Brandi was stunned. Her blood started to boil while the cashier just looked into her eyes and gave her a blank stare. Were her ears deceiving her? Meanwhile, Sophia held on to her doll as if she was afraid someone would take it, and someone did. The cashier reached over and grabbed it from the child’s arms. “This one doesn’t really look like you. Don’t you want some other doll?” Brandi was speechless. But not for long. She wanted to give her a piece of her mind, but her daughter beat her to the punch.
Brandi’s baby girl, Sophia, was happy and healthy. What more could a mother want? Brandi knew her daughter was awesome the day she was born. Alright, so maybe she wasn’t always perfect, but she was practically an angel on Earth. She was always happy and she shared that happiness with Brandi. But it seemed like she started walking and talking in the blink of an eye. But Brandi wasn’t expecting this from Sophia, at least, not at this age.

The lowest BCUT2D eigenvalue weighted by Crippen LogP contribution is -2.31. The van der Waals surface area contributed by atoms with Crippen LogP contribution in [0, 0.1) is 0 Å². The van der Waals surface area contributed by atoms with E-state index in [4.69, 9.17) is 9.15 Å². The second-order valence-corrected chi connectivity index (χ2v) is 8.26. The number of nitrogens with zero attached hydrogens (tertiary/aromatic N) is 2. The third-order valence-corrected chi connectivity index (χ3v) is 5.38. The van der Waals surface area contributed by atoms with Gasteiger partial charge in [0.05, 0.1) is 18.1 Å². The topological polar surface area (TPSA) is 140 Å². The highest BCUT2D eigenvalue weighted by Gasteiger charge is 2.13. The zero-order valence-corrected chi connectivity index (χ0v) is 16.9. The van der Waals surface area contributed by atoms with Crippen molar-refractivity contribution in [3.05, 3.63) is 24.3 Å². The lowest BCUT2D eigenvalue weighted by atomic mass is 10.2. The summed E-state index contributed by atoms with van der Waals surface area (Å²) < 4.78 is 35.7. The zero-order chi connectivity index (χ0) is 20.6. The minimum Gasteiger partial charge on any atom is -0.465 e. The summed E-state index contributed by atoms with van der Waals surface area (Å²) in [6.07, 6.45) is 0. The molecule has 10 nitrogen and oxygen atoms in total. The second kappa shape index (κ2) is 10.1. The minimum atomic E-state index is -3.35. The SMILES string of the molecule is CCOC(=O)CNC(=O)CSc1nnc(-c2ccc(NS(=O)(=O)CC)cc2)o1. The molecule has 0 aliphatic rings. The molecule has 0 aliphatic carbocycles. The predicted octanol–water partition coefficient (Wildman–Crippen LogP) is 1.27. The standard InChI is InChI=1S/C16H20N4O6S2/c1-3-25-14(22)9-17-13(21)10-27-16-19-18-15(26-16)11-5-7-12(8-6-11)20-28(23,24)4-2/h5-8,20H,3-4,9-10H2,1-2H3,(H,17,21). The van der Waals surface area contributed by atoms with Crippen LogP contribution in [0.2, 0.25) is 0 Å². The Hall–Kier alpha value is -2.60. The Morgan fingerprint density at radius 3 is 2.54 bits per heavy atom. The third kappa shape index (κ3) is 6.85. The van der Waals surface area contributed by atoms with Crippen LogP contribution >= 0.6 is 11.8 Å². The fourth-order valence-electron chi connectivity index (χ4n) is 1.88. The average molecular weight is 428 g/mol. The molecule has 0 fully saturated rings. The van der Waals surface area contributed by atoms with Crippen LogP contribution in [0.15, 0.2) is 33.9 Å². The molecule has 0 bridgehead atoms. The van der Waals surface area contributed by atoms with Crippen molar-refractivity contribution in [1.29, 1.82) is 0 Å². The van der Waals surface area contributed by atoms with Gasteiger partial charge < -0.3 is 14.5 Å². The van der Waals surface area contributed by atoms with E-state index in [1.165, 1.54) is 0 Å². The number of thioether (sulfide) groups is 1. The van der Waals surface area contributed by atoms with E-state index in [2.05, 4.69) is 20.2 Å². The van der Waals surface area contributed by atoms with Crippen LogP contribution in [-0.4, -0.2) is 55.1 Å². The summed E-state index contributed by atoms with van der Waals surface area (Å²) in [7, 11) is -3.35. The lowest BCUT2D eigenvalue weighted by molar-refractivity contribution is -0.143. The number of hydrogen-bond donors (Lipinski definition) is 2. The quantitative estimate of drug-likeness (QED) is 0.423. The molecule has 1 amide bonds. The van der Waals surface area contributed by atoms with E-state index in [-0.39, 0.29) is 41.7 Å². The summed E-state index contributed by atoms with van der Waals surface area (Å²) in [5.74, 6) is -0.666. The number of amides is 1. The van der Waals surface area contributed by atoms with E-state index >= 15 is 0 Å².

Most people gasp when they hear about the “terrible twos.” For most parents, it symbolizes temper tantrums, defiance, and plenty of sleepless nights. It’s certainly not something new parents look forward to. Once a child reaches that age, logic and reasoning go out the door. And there isn’t a parenting technique in the world that can make this period in a child’s life easier. But people don’t realize that kids are struggling with learning how to become independent. But Sophia was a unique child.
Brandi and her husband, Nick, had a tough time dealing with Sophia during dinner. Tucking her into bed was also a challenge. But shopping with Sophia was the worst. But Brandi refused to change Sophia’s routine. Of course, that didn’t mean that it wasn’t an uphill battle with their child. Eventually, Sophia returned to her old sweet self again. But there was one more challenge that the little girl would have to overcome.